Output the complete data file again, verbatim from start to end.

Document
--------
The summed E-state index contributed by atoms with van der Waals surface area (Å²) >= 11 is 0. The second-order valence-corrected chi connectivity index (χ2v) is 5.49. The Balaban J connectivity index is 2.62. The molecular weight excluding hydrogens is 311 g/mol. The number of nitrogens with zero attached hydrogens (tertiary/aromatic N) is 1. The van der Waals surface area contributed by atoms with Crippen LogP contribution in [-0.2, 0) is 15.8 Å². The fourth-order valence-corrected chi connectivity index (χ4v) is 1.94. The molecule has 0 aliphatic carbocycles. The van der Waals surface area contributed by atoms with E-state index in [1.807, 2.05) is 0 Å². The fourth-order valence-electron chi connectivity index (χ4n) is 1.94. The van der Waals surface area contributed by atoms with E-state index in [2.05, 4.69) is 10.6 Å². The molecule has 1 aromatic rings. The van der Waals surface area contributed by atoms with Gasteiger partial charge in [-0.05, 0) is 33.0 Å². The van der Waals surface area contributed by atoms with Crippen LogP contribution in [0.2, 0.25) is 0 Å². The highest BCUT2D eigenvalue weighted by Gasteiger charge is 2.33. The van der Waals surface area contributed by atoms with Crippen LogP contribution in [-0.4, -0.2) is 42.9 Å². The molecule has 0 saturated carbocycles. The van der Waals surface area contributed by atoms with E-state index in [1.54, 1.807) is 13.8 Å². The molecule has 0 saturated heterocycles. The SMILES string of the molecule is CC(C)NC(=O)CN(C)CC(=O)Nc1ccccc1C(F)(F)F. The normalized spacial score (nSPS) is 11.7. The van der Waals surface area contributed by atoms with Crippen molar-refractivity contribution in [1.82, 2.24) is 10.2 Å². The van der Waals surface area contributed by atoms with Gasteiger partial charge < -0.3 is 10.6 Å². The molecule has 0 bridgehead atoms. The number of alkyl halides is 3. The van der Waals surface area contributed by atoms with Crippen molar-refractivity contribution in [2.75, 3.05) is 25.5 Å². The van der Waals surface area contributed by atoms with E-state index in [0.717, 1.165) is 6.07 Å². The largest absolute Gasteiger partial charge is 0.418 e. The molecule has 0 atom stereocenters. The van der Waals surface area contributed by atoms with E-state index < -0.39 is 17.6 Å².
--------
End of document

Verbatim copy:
The summed E-state index contributed by atoms with van der Waals surface area (Å²) >= 11 is 0. The second-order valence-corrected chi connectivity index (χ2v) is 5.49. The Balaban J connectivity index is 2.62. The molecular weight excluding hydrogens is 311 g/mol. The number of nitrogens with zero attached hydrogens (tertiary/aromatic N) is 1. The van der Waals surface area contributed by atoms with Crippen LogP contribution in [-0.2, 0) is 15.8 Å². The fourth-order valence-corrected chi connectivity index (χ4v) is 1.94. The molecule has 0 aliphatic carbocycles. The van der Waals surface area contributed by atoms with E-state index in [1.807, 2.05) is 0 Å². The fourth-order valence-electron chi connectivity index (χ4n) is 1.94. The van der Waals surface area contributed by atoms with E-state index in [2.05, 4.69) is 10.6 Å². The molecule has 1 aromatic rings. The van der Waals surface area contributed by atoms with Gasteiger partial charge in [-0.05, 0) is 33.0 Å². The van der Waals surface area contributed by atoms with Crippen LogP contribution in [0.2, 0.25) is 0 Å². The highest BCUT2D eigenvalue weighted by Gasteiger charge is 2.33. The van der Waals surface area contributed by atoms with Crippen LogP contribution in [-0.4, -0.2) is 42.9 Å². The molecule has 0 saturated carbocycles. The van der Waals surface area contributed by atoms with E-state index in [1.54, 1.807) is 13.8 Å². The molecule has 0 saturated heterocycles. The SMILES string of the molecule is CC(C)NC(=O)CN(C)CC(=O)Nc1ccccc1C(F)(F)F. The normalized spacial score (nSPS) is 11.7. The van der Waals surface area contributed by atoms with Crippen molar-refractivity contribution in [1.82, 2.24) is 10.2 Å². The van der Waals surface area contributed by atoms with Gasteiger partial charge < -0.3 is 10.6 Å². The molecule has 0 bridgehead atoms. The number of alkyl halides is 3. The van der Waals surface area contributed by atoms with Crippen molar-refractivity contribution in [2.75, 3.05) is 25.5 Å². The van der Waals surface area contributed by atoms with E-state index in [0.717, 1.165) is 6.07 Å². The largest absolute Gasteiger partial charge is 0.418 e. The molecule has 0 atom stereocenters. The van der Waals surface area contributed by atoms with E-state index < -0.39 is 17.6 Å².